Older Shimano hubs did have noticeably more drag, but the 3N70 and 3N80 hubs are very similar to the Schmidt. What you get for the extra money is higher quality, better weather sealing, backup etc. You would probably get away with riding a Schmidt wheel through a shortish flood, but would quite likely wreck a Shimano.
    The 3N70 is significantly heavier.
    Shimano hubs are earthed to the frame, which means it's possible to connect the lights the wrong way and makes multiple headlight arrangements more difficult (not that multiple lights are of much benefit with LED lighting).

    For lighting, LEDs are the way to go. With shaped beams with a horizontal top cutoff like dipped car headlights, there's the Schmidt Edelux, the B+M Cyo (much the same as the Edelux but in a cheap housing) and the B+M IQ Fly. With round torch-type beams you've got the Supernova E3 and the Solidlight.
    German lighting review here (beam shots and light/speed curves) (NB unshaped torch beams not reviewed as they are illegal in Germany - the fine for dazzling is higher than the fine for no lights).

    I use an Edelux mounted on a dedicated boss on the fork, with the cable just spiralled down the fork blade. Probably the best location from a functional point of view is at the fork crown, but the brackets that mount on a caliper brake bolt are prone to fatigue failure.
  • chuckcorkchuckcork Posts: 1,471
    andrew_s wrote:

    I use an Edelux mounted on a dedicated boss on the fork, with the cable just spiralled down the fork blade. Probably the best location from a functional point of view is at the fork crown, but the brackets that mount on a caliper brake bolt are prone to fatigue failure.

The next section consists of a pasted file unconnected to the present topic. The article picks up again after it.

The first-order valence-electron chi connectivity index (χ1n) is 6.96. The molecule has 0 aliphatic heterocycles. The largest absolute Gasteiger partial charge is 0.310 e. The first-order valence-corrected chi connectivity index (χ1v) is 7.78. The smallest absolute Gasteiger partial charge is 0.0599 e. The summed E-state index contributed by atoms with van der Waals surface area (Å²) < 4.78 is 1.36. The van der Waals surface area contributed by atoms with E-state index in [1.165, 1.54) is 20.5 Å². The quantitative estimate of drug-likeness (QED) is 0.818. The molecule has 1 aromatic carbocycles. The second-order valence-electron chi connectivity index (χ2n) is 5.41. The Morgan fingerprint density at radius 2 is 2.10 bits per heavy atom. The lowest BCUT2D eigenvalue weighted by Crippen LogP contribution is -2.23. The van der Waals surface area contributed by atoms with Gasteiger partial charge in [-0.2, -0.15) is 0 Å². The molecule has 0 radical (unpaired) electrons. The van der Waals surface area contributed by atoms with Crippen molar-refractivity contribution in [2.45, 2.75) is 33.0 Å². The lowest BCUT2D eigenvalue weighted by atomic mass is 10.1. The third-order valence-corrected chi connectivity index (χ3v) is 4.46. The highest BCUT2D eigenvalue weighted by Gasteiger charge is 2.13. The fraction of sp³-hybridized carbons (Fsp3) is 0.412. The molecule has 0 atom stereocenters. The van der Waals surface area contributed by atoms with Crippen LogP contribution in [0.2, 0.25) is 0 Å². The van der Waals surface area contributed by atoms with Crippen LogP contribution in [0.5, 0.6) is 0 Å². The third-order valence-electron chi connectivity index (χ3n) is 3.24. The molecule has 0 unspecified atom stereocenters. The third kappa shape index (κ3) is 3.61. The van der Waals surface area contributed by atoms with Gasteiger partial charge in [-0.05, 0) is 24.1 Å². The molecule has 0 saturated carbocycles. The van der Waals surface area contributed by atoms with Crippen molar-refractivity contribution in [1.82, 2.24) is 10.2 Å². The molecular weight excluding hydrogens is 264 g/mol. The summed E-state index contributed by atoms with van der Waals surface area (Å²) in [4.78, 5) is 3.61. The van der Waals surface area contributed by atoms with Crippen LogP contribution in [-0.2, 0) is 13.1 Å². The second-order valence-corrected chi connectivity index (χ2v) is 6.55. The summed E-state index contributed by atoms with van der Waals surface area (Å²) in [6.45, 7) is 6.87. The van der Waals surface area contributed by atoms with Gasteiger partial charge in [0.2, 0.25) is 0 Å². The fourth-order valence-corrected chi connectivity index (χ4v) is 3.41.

My bike also has mounting points for a front carrier (why I have no idea, its not designed to be a heavy tourer) but I've experimented with mounting there also, using a nut from a quick release skewer as a packer and a bolt through to fix in place. Works quite well though the light being down lower doesn't shine as well on the road, and once in place its hard to adjust while moving unlike one at bar level.

    As for the fork crown mounting, as noted avoid this, I had three of the metal brackets used here snap on me, they aren't strong enough for rough roads, particularly if you are running with high pressure tyres.
    'Twas Mulga Bill, from Eaglehawk, that caught the cycling craze....
  • caw35slrcaw35slr Posts: 439
    More great info. Many thanks!

    Further question: where did you buy your lighting kit? SJS don't stock the full Schmidt line - do you know anybody that does?
  • MichaelWMichaelW Posts: 2,226
    My Shimano 3N71 is great, reliable, efficient and always there.
    The B&M Fly is an excellent lamp, its fork-crown mounting is one of the best. Ive had a couple of mounts snap but this one is unbreakable.
  • andrew_sandrew_s Posts: 2,511
    chuckcork wrote:
    andrew_s wrote: